CUMBERLAND — One of the marvels of making goat milk cheese is the sheer simplicity of the operation.

Add a quarter teaspoon each of rennet and culture to two gallons of goat milk, then let it sit for 12 hours and hang to drain for six.

“Cheese can make itself while we are sleeping and while we are working,” Hope Hall said.

Hall was speaking to the crowd of visitors who dropped by Sunflower Farm Creamery on Sunday, one of 15 creameries that opened their doors to the public for the Maine Cheese Guild’s 11th Open Creamery Day. The creamery is one of 72 licensed cheese makers across Maine, which is seeing an explosion of interest in hand-crafted cheese.

Together the creameries churn out 150 different cheeses on small goat farms, such as Sunflower Farm, and large dairy cow operations such as Pineland Farms in New Gloucester. Open Creamery Day allowed people to meet the animals, learn how to make cheese and sample some of the products.

At Sunflower Farm, the Hall family, including Hall’s husband, Chris – they are both teachers at Thornton Academy in Saco – and their daughters, Lila and Tess, with help from relatives and friends, welcomed hundreds of visitors to pet their herd of Nigerian Dwarf dairy goats. The herd gained fame last year when a video went viral on YouTube, garnering nearly 4 million page views.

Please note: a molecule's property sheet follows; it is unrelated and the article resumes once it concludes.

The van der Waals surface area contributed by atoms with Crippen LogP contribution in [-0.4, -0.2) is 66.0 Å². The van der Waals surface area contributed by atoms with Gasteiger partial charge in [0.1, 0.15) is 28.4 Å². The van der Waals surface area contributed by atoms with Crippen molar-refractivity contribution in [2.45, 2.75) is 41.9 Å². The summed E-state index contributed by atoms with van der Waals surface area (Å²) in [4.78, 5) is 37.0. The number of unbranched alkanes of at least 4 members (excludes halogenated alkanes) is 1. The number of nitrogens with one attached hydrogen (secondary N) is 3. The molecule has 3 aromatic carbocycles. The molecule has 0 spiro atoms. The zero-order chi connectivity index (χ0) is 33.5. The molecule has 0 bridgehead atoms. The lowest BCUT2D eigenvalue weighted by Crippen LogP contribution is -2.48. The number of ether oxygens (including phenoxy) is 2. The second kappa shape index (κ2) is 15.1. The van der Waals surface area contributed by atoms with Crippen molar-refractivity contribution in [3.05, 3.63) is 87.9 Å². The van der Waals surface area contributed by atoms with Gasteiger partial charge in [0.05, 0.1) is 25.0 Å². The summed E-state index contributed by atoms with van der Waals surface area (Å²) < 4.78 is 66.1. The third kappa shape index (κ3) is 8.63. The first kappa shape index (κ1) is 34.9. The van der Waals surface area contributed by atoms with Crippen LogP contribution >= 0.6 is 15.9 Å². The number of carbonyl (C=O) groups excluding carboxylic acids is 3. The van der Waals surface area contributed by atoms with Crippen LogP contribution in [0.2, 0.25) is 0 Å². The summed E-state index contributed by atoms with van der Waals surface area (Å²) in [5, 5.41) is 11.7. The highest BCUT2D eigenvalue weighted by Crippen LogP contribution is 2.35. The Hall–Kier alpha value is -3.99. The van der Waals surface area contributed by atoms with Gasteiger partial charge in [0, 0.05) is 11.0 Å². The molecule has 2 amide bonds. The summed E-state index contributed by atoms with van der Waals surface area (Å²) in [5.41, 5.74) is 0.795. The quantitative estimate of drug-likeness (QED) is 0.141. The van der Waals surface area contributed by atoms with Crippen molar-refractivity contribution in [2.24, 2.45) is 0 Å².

The Halls’ two dozen or so nanny goats, or does, make enough milk to produce about 40 containers of goat milk cheese, or chevre, daily. The milk of Nigerian Dwarf goats has about twice the butterfat of other dairy goats and produces a cheese that is very mild. Sunflower Farm Creamery makes several different flavors of chevre, feta, caramels and Mexican cajeta, a caramel sauce.

Sunday’s open house also featured booths set up by other goat- and dairy-related ventures. Maple’s Gelato in Yarmouth dished out a chevre goat gelato with blackberry thyme swirl. Gregory Matthews, 5, of Salem, Massachusetts, pronounced it better than ice cream.

“It’s a tiny bit sweeter,” he said.

Blue Tin Farms in Edgecomb sold its line of Nigerian Dwarf dairy goat milk hand lotions and soaps, while Charlie and Aimee Ely of Bradbury Mountain Berry Farm and Locally Sauced catering in Pownal served burritos with fresh Sunflower Farm chevre.

But the goats appeared to be the big draw as people crowded into the goat pens and goat barn.

“I actually told them no goat riding,” said Ryan Jacobson of North Yarmouth as he and his wife, Elizabeth, chased after their daughters, Taryn, 4, and Elise, 2.

Scott Rhodes of Milan, Ohio, was busy in the barn holding up his phone in front of some goats for a video chat with his son, George, 9, back in Milan. George had met the goats on a visit to Sunflower Farm last summer.

George said the experience taught him about the many fine qualities of Nigerian Dwarf dairy goats.

“First off, the little beards they have,” George said.

But Hailey Rondeau, 9, daughter of Jim and Heather Rondeau of Westbrook, said she probably prefers the goat cheese to the knee-high goats themselves.

“I love it,” Hailey said.